"Django Unchained"
"Django Unchained"

It was big news, then, when Disney announced in April 2012 that it would be co-producing "Iron Man 3" with the Chinese company DMG Entertainment, thereby opening up the possibility for the studio to access the 38 percent return.  The problem for American studios, though, is that China's definition of what qualifies as a co-production is vague at best.  Marvel later opted not to pursue the co-production route, choosing instead to release an alternate cut of the film in China with a few additional scenes added to cater specifically to the country's moviegoers.

That's where Wang Xueqi's Dr. Wu comes in.  In the Chinese version of "Iron Man 3," according to Eric Jou, a Beijing-based writer for the website Kotaku, there are about four minutes of extra content featuring an additional storyline with the good doctor.  In one scene, after watching Tony Stark challenge the Mandarin on TV, Dr. Wu calls Stark and speaks to his electronic butler, J.A.R.V.I.S, who in this scene alone speaks in Mandarin Chinese.  "Tony doesn't have to do this alone," Dr. Wu tells him, "China can help."  At the film's close, it is Dr. Wu (and only Dr. Wu!) who can remove the shrapnel from Tony's chest in the film's closing moments, right after Fan Bingbing has her seconds-long "He's here!" cameo.  (One puzzling added scene involves nothing more than a single, long shot of Dr. Wu pouring a glass of Yili brand milk.)

As the LA Times reported, neither Robert Downey, Jr. nor "Iron Man 3" director Shane Black had any involvement with the extra China-specific footage.   The decision, it seems, was made entirely by Marvel itself to please Chinese censors.  In another bow to government officials, the Chinese version also changed the problematic name of Ben Kingsley's "Mandarin" villain, translating it instead--yes, it's true--as "Man Daren."

The problem for Marvel, and the lesson for any other American studio pondering its own pander-fest, is that Chinese viewers didn't like the extra content that was made specifically for them.  People's Daily, a newspaper owned by the Chinese Communist Party, responded to the film with an article titled "Iron Man 3 Draws the Audience Ire: This Special Chinese Version Is Pointless."  An anchor on the talk show Shuo Tian Xia, according to Kontaku, opined pointedly that "a good way to get Chinese on board is just make a good movie."

A Tale of Two Masters

With its Chinese "Iron Man 3," Marvel decided to adopt a policy of over-placating Chinese officials, but then did a clunky job of adding in China-specific material and thereby created a film that some rank and file moviegoers seem to have rejected. As Horn stated in his interview with PRI: "There no such thing as artistic integrity when it comes to China.  There are hundreds of millions of dollars to be made there."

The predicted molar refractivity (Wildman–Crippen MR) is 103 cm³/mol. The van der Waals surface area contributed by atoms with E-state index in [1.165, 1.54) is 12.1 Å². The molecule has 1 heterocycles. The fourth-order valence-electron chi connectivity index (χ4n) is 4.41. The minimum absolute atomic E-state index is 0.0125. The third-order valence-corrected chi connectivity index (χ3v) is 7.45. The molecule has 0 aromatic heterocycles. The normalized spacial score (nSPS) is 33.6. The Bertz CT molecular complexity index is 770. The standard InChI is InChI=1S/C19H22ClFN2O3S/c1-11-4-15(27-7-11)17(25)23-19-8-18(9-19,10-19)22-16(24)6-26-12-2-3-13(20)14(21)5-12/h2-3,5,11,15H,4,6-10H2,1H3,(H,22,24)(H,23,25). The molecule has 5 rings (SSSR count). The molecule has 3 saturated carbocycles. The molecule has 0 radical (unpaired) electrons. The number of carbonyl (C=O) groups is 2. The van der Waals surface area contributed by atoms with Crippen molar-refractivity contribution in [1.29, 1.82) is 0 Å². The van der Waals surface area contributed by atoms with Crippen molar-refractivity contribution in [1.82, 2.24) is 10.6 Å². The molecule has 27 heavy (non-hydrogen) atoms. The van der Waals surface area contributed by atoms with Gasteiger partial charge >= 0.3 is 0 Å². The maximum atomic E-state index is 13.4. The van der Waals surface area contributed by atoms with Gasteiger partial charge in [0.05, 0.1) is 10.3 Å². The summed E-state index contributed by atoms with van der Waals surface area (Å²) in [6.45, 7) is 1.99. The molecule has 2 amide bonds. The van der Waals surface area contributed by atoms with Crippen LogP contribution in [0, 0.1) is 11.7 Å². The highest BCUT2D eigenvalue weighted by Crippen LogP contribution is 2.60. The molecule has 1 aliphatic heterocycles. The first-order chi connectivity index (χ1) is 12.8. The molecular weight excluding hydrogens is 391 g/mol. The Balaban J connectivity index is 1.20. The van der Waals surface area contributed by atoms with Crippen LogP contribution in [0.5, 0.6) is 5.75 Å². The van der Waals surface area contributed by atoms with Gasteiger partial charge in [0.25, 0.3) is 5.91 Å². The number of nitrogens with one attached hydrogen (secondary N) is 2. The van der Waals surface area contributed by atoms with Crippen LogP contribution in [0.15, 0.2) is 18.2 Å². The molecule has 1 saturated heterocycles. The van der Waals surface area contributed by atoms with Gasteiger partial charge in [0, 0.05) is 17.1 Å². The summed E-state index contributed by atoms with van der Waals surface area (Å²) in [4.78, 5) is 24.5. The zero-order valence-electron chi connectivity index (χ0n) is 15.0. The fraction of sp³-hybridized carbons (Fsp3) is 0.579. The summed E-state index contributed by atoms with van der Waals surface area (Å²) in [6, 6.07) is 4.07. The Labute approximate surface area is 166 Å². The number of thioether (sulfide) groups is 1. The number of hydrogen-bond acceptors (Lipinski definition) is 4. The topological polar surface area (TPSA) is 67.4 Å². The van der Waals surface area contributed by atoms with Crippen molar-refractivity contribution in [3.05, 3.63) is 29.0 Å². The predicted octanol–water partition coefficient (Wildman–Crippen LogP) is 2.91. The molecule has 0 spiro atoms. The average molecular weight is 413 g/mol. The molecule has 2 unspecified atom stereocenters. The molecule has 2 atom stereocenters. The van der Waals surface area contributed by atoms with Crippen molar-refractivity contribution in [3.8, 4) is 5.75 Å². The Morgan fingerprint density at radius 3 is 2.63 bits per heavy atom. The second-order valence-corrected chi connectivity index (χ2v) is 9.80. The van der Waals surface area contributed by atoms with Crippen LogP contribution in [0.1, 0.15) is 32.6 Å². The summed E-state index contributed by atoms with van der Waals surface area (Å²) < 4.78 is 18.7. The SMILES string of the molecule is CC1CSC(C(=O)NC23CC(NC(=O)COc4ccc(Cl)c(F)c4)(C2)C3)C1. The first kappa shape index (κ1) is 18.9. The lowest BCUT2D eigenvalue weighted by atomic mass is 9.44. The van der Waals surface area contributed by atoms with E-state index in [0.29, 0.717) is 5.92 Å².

If there's any lesson to be learned though--or at least some interesting semi-prediction of what's to come--it's this: Even if Hollywood does improve at navigating Chinese bureaucracy and getting its films into the People's Republic, it could very soon find itself at the mercy of two masters.  The first, of course, is the Chinese government: the censors and officials who quite literally hold the digital keys to the kingdom.  But the second master is equally important: the very viewers American studios want to lure into the theaters to watch their films. Another question is how the exhibitors in China feel about their government's control of the product they're playing their theaters. They too want to bring in customers.

There's a fundamental disconnect at play here that "Iron Man 3" may be at the forefront of revealing.  To put it plainly, Hollywood may soon find itself the Yossarian in an unusual Catch-22: to get to Chinese viewers, you have to get past Chinese censors, but to get past Chinese censors, you may be adding content that Chinese viewers don't like.  At the risk of belaboring the obvious, that isn't much of a plan for long-term success.

SARFT is also a huge stumbling block when it comes to the issue of co-productions, as it's very difficult--as many Hollywood players have discovered--to come up with an approved script that is also a likely audience pleaser. This East/West cultural gap may prove insurmountable.